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Gravity and point mass confusion

  1. Jan 8, 2012 #1
    I think Im missing the point of center of mass here but help me understand.

    So we calculate the gravitational acceleration on Earth with the Newton's law of gravitation equation, but what gets me confused is the fact that we look at Earth as a point mass. As Earth is "big and round", I dont really understand how do these forces act in order to give us the same number in the real case as it would be in the point mass case (looking at Earth as point mass).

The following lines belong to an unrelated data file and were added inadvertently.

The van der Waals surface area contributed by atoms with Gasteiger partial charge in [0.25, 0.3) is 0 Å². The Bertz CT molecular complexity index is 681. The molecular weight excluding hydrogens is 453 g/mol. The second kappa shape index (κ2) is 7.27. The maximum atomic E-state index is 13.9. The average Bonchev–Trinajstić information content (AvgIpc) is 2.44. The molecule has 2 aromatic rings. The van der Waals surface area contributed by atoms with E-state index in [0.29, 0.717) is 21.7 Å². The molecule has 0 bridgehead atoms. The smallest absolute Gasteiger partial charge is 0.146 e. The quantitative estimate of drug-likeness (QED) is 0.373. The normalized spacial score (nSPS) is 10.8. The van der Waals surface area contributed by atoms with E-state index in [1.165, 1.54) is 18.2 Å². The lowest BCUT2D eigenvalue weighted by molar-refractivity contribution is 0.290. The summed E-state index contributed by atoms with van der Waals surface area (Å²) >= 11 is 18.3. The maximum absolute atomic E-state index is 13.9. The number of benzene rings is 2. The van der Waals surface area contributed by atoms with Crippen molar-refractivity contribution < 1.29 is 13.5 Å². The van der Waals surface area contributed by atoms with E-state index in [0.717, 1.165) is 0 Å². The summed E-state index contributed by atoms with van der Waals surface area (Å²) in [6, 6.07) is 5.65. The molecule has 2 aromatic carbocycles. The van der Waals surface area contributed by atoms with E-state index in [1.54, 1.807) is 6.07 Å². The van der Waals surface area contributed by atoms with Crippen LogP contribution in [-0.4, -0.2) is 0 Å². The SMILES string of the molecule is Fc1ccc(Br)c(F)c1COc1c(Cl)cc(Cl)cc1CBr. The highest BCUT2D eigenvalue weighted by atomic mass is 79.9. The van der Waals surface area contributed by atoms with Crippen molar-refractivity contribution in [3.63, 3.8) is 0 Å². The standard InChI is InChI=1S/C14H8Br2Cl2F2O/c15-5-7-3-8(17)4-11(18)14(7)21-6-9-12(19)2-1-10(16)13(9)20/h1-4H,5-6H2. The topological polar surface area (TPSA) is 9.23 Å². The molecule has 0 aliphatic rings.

For example, if we sliced a thin layer out of Earth and observed it:
    http://img684.imageshack.us/img684/324/earthmass.png [Broken]

    Wouldnt the point-mass case have more force acting on the person than the real case? Because the edges are further away from the person?
    I mean, wouldnt there be more force acting on the person if we observed the thin layer as point mass?

    Thanks in advance
     
    Last edited by a moderator: May 5, 2017
  2. jcsd
  3. Jan 8, 2012 #2

    Doc Al

    User Avatar

    Staff: Mentor

    The fact that a spherically symmetric mass distribution (a shell or solid sphere) exerts the same gravitational force (for points outside its radius) as if its mass were concentrated at its center is a special result first proven by Newton himself. It's not obvious! Look up Newton's Shell Theorems.
     
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